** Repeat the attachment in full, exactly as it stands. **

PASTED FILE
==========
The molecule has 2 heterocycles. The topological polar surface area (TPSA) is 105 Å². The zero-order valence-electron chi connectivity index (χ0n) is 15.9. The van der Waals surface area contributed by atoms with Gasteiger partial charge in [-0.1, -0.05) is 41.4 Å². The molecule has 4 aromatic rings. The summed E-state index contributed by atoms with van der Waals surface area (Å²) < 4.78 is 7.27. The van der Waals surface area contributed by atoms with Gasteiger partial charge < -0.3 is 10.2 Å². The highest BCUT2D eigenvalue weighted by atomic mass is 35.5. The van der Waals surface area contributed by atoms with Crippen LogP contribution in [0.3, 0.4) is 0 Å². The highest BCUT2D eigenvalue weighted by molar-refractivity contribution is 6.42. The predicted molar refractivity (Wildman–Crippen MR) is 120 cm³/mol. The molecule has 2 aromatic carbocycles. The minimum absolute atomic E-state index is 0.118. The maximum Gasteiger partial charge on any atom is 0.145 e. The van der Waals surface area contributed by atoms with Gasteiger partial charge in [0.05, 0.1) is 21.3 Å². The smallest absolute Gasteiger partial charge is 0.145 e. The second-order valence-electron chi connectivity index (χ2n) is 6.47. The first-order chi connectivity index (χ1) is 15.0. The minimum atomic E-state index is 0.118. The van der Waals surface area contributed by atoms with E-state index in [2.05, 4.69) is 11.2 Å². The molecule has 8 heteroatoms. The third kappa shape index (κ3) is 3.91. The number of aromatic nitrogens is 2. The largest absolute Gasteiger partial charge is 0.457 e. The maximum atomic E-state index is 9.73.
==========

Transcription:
The molecule has 2 heterocycles. The topological polar surface area (TPSA) is 105 Å². The zero-order valence-electron chi connectivity index (χ0n) is 15.9. The van der Waals surface area contributed by atoms with Gasteiger partial charge in [-0.1, -0.05) is 41.4 Å². The molecule has 4 aromatic rings. The summed E-state index contributed by atoms with van der Waals surface area (Å²) < 4.78 is 7.27. The van der Waals surface area contributed by atoms with Gasteiger partial charge < -0.3 is 10.2 Å². The highest BCUT2D eigenvalue weighted by atomic mass is 35.5. The van der Waals surface area contributed by atoms with Crippen LogP contribution in [0.3, 0.4) is 0 Å². The highest BCUT2D eigenvalue weighted by molar-refractivity contribution is 6.42. The predicted molar refractivity (Wildman–Crippen MR) is 120 cm³/mol. The molecule has 2 aromatic carbocycles. The minimum absolute atomic E-state index is 0.118. The maximum Gasteiger partial charge on any atom is 0.145 e. The van der Waals surface area contributed by atoms with Gasteiger partial charge in [0.05, 0.1) is 21.3 Å². The smallest absolute Gasteiger partial charge is 0.145 e. The second-order valence-electron chi connectivity index (χ2n) is 6.47. The first-order chi connectivity index (χ1) is 15.0. The minimum atomic E-state index is 0.118. The van der Waals surface area contributed by atoms with E-state index in [2.05, 4.69) is 11.2 Å². The molecule has 8 heteroatoms. The third kappa shape index (κ3) is 3.91. The number of aromatic nitrogens is 2. The largest absolute Gasteiger partial charge is 0.457 e. The maximum atomic E-state index is 9.73.